Monday, December 19, 2005

More Mechanics

I got in doo-doo a while ago when I posted some excerps of the WIP by producing a minor character who Spoke in capitals on occasion.
The practical reason was to save italics for internal monologue of significance. The MC has a little voice who offers acerbic advice at crucial moments.
Now cynical writers sometimes tend to jump on these two physical mechanics of delineating a character's voice as a cliche device.
But is it, really?
Writers do not look at script the same way as readers do. To put it another way, writers are no longer virgins regarding the mechanics of communication. Writers tend to strip every ms like a wolf on a streetcorner and toss the undersilkies aside. Or like a divorce judge I once knew, "Forget the preliminaries, let's get down to the screwing."
To readers these mechanics are comfortable signposts, read subliminally to a degree. They don't always mind the underclothes. They may expect them.
Makes me wonder what's going to be on the blacklist next.
We've all met the office diva who turns a simple flat on her way to work into a dramatic tragedy.
Which reminds me of another mechanical technique.
The character's name.
The name should fit the character and the character's voice.
That's another mechanic.
The character who Spoke that way was called Miss Cheltingham.


Ric said...

Sorry, Bernita. I still disagree with your use of this device. It is distracting. I've always been taught that anything that detracts the reader's attention from the story is Not Good. The use of flying caps, like crayon fonts, will draw the reader from the story.
I might be wrong, however. Certainly have been before, like that time I thought playing Naked Twister would be a good idea for the New Year's Eve party....

Bernita said...

That was MY lampshade, Ric...remember?
I just don't happen to think it does.

AE Rought said...

As a writer, I strip EVERYTHING now, movies, lyrics, books, rp. (About the only thing I don't dissemble are blog posts.) But, I do try to keep an ms readable for the readers, not just me. I guess there is something to be said for comfort. :)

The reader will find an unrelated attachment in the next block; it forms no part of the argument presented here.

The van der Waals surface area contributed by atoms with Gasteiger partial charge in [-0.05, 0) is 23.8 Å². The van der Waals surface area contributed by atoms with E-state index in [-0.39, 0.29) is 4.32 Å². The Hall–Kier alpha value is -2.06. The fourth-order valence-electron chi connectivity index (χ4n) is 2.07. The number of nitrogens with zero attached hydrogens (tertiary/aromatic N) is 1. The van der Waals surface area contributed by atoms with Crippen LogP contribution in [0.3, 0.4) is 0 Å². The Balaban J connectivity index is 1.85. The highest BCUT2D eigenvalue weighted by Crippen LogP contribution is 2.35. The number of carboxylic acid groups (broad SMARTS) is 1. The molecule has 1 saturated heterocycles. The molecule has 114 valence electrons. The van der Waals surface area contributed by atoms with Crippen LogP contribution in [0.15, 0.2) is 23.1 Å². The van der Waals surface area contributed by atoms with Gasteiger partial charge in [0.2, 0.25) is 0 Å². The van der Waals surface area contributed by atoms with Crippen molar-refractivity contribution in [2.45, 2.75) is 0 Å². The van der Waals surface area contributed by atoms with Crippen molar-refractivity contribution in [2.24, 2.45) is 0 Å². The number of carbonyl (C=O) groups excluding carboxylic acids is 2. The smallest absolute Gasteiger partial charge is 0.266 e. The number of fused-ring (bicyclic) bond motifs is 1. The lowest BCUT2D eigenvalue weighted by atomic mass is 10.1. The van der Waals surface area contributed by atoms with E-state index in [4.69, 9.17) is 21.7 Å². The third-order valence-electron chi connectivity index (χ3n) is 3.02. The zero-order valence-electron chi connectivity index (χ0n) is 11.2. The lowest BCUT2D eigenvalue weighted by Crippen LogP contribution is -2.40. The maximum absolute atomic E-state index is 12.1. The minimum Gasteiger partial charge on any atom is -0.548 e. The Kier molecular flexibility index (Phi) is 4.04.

Bonnie Calhoun said...

Sorry Ric, you're outnumbered. I agree with Bernita.

Every writer has to develop their own voice. If Bernita's voice is using CAPS for a character...that's her voice, as long as she does it effectively.

I know a Christian mystery writer, Brandilyn Collins who effectively uses nouns as verbs...that's part of her voice.

The trick is finding an agent and editor who agree with your voice and don't try to denude you!!

M. G. Tarquini said...

I have no strong feelings about this one way or the other. I went through a manuscript recently and downgraded any caps to italics. If you mean the leading caps like Not Good...hmmm..I have a couple of places where that is used but only when a story has been told so many times that it's pretty much achieved a title.

Writing is such a minefield.

Bernita said...

Leading caps, yes.
Not new.
I think the first time I saw it used was in Heyer.
Don't think the character would be half as funny without them.
They tell you everything you need to know about her personality.
That and the fact she should never, never wear red.

Robyn said...

It depends. To Kill A Mockingbird had a fabulous passage where Dill was patiently enduring his aunt's scolding: That's All the Harris Coming Out In You, You'll Be the Death of Me, etc. It worked.

Bernita said...

My manners.
Thank you for the support, Bonnie.